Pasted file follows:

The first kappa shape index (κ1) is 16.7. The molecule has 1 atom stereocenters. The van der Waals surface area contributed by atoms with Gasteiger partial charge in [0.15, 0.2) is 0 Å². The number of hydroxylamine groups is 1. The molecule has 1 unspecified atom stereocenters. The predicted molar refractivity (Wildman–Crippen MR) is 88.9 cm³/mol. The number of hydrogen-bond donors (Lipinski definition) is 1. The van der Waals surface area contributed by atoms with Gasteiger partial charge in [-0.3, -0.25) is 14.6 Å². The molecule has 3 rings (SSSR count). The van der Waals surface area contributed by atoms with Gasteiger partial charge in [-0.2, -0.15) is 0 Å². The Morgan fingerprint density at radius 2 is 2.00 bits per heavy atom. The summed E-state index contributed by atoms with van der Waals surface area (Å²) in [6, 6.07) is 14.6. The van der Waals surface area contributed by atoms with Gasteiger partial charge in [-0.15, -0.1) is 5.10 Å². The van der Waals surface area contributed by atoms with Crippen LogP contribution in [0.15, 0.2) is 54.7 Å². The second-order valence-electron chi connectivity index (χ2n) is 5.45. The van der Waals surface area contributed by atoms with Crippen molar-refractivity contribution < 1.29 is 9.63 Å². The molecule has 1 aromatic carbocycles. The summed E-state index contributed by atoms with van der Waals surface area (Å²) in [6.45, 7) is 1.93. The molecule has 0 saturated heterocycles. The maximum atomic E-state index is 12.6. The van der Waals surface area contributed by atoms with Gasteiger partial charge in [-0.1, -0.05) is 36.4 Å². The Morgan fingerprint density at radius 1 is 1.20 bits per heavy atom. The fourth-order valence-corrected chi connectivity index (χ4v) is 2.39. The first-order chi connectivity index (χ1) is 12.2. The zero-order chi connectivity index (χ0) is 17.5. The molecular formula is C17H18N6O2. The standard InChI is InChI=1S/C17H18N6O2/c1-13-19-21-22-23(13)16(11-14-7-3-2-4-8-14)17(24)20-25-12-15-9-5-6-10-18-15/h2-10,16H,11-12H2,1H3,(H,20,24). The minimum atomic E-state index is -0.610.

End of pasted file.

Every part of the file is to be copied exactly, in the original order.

The first kappa shape index (κ1) is 16.7. The molecule has 1 atom stereocenters. The van der Waals surface area contributed by atoms with Gasteiger partial charge in [0.15, 0.2) is 0 Å². The number of hydroxylamine groups is 1. The molecule has 1 unspecified atom stereocenters. The predicted molar refractivity (Wildman–Crippen MR) is 88.9 cm³/mol. The number of hydrogen-bond donors (Lipinski definition) is 1. The van der Waals surface area contributed by atoms with Gasteiger partial charge in [-0.3, -0.25) is 14.6 Å². The molecule has 3 rings (SSSR count). The van der Waals surface area contributed by atoms with Gasteiger partial charge in [-0.2, -0.15) is 0 Å². The Morgan fingerprint density at radius 2 is 2.00 bits per heavy atom. The summed E-state index contributed by atoms with van der Waals surface area (Å²) in [6, 6.07) is 14.6. The van der Waals surface area contributed by atoms with Gasteiger partial charge in [-0.15, -0.1) is 5.10 Å². The van der Waals surface area contributed by atoms with Crippen LogP contribution in [0.15, 0.2) is 54.7 Å². The second-order valence-electron chi connectivity index (χ2n) is 5.45. The van der Waals surface area contributed by atoms with Crippen molar-refractivity contribution < 1.29 is 9.63 Å². The molecule has 1 aromatic carbocycles. The summed E-state index contributed by atoms with van der Waals surface area (Å²) in [6.45, 7) is 1.93. The molecule has 0 saturated heterocycles. The maximum atomic E-state index is 12.6. The van der Waals surface area contributed by atoms with Gasteiger partial charge in [-0.1, -0.05) is 36.4 Å². The Morgan fingerprint density at radius 1 is 1.20 bits per heavy atom. The fourth-order valence-corrected chi connectivity index (χ4v) is 2.39. The first-order chi connectivity index (χ1) is 12.2. The zero-order chi connectivity index (χ0) is 17.5. The molecular formula is C17H18N6O2. The standard InChI is InChI=1S/C17H18N6O2/c1-13-19-21-22-23(13)16(11-14-7-3-2-4-8-14)17(24)20-25-12-15-9-5-6-10-18-15/h2-10,16H,11-12H2,1H3,(H,20,24). The minimum atomic E-state index is -0.610.